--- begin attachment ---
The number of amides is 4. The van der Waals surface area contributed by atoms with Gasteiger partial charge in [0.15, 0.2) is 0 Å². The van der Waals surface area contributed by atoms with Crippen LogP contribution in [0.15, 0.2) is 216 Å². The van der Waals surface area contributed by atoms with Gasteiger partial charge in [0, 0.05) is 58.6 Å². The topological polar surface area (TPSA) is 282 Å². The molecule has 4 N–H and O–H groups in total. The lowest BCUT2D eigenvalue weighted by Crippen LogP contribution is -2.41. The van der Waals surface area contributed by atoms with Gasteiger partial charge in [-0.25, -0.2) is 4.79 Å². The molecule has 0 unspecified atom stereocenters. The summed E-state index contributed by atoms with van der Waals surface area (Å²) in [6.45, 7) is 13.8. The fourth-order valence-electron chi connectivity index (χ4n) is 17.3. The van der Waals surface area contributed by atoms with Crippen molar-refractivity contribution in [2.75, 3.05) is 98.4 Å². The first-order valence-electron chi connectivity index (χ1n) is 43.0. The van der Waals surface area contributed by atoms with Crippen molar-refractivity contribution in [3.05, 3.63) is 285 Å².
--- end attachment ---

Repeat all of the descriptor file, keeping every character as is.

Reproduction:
The number of amides is 4. The van der Waals surface area contributed by atoms with Gasteiger partial charge in [0.15, 0.2) is 0 Å². The van der Waals surface area contributed by atoms with Crippen LogP contribution in [0.15, 0.2) is 216 Å². The van der Waals surface area contributed by atoms with Gasteiger partial charge in [0, 0.05) is 58.6 Å². The topological polar surface area (TPSA) is 282 Å². The molecule has 4 N–H and O–H groups in total. The lowest BCUT2D eigenvalue weighted by Crippen LogP contribution is -2.41. The van der Waals surface area contributed by atoms with Gasteiger partial charge in [-0.25, -0.2) is 4.79 Å². The molecule has 0 unspecified atom stereocenters. The summed E-state index contributed by atoms with van der Waals surface area (Å²) in [6.45, 7) is 13.8. The fourth-order valence-electron chi connectivity index (χ4n) is 17.3. The van der Waals surface area contributed by atoms with Crippen molar-refractivity contribution in [2.75, 3.05) is 98.4 Å². The first-order valence-electron chi connectivity index (χ1n) is 43.0. The van der Waals surface area contributed by atoms with Crippen molar-refractivity contribution in [3.05, 3.63) is 285 Å².